Whether it’s at the self-checkout, a snatch and grab or simply stashing an item under their clothing, shoplifting is always a crime of opportunity.
That opportunity might be spur of the moment, or it might be maximized with pre-planning, but make no mistake, when it comes to every single element of loss prevention, eliminating opportunity is the aim of the game.
Here’s an insight into how retailers eliminate opportunity in the fight against retail theft…
Know your weakness
It’s important to note, in any retail outlet shoplifting is only part of the loss prevention picture. This year, the National Retail Federation found shoplifting accounted for 35.7 per cent of the industry’s $46.8 billion loss, while employee theft equaled 33.2 per cent, administrative and paperwork error accounted for 18.8 per cent, and vendor fraud totaled 5.8 per cent.
That means retailers should take a good hard look at their outlet to examine exactly where and when all opportunities for loss might arise.
Know your loss
Most retail outlets have an area of weakness and the analytics and reporting of retail offer an insight into where that is.
Analytics and reporting help identify trends, such as when an item is out of stock despite being listed as available in the inventory (this indicates items may be subject to theft).
It might also identify more loss occurs when specific staff members are on duty, which hints at the fact better loss prevention training is required, customer service protocols should be reviewed or in the worst case, theft is occurring at the hands of these staff.
Analytics may also reveal loss occurs at specific times, like opening, closing or holiday trading (indicating staff are distracted, perhaps more staff are required, or procedures need to be reviewed).
Analytics and reporting can also reveal that loss is occurring in the supply chain, or perhaps items are not accounted for properly due to paperwork and error.
Once you know your potential areas of weakness and also your actual areas of loss, reducing loss comes down to eliminating opportunity.
This often involves a multi-faceted strategy that includes the elements of:
Research consistently reveals good customer service plays a definite role in reducing shoplifting. Good customer service sees staff meet and greet consumers and being attentive to their needs in store.
Staff play a critical role in identifying and preventing many areas of loss. They should be trained in the suspicious behaviour of shoplifting, given clear instructions on what to do if they suspect an act is occurring, and valued for their role within the retail outlet.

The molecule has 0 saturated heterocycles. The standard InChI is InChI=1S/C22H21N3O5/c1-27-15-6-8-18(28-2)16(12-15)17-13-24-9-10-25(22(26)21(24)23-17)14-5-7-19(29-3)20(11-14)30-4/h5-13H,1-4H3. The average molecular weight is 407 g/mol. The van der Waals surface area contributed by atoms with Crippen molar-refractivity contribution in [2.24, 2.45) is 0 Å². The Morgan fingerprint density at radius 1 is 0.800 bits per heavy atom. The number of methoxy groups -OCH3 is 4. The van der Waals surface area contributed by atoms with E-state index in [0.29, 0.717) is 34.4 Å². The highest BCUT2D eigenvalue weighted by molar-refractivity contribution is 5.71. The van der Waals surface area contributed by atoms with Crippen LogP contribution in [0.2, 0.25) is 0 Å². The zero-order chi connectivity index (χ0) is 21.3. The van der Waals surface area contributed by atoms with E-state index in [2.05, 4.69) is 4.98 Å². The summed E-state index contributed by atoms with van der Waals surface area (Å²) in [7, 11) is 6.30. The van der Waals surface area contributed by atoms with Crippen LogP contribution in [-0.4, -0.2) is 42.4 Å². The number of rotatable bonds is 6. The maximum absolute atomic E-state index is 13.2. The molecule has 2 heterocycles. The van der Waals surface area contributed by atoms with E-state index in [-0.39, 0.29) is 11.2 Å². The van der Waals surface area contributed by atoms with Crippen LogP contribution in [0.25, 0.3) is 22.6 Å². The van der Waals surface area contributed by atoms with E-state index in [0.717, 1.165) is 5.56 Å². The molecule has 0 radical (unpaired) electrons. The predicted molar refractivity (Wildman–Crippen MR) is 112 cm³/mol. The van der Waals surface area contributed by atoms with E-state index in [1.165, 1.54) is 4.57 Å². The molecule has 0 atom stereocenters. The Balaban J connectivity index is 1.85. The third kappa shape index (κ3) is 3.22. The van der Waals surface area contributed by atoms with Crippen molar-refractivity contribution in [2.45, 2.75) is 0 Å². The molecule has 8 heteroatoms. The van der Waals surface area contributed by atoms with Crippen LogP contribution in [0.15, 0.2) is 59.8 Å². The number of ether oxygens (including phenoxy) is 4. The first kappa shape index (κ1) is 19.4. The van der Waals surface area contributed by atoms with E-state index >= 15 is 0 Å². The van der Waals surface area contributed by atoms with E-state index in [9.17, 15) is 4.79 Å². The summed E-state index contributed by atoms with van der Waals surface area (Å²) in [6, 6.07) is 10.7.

Staff should also be educated on repercussions of employee theft, screened prior to employment, and encouraged to be part of the loss prevention discussion.
From lighting to layout, good store design eliminates areas where a potential theft might take place. It ensures each area of an outlet feels visible. Design also assists with both customer service and inventory by keeping an outlet neat, tidy and organized to ensure products can be found by the customer and accounted for by staff.
Whether a product is high-value or high-volume and low-value, it should be individually protected against theft using Electronic Article Surveillance or suitably secured displays.
Meanwhile, high-value items such as electronic devices and their accessories might be protected using secure displays where the device is locked to a display table or bench and alarmed.
Alternatively, or additionally, some high-value stock might be secured in lockable cabinets which staff assist the interested customer in accessing.
As a further level of security, a retail outlet might opt for overall store protection such as CCTV and loss prevention personnel.
This type of security monitors the entire outlet rather than individual products and identifies acts of theft or assists in dealing with them at the time or afterwards.
All security measures should be backed up by store policies which can help mitigate theft.
This will include subjects like return and gift card policy, how shoplifters are dealt with, how employee theft is handled and the steps a staff member should take to report suspicious behaviour from customers or other employees.
Store policy will also outline the correct procedures for receiving goods and inventory reconciliation, assisting them to identify errors and inconsistencies in inventory that may indicate supply chain loss.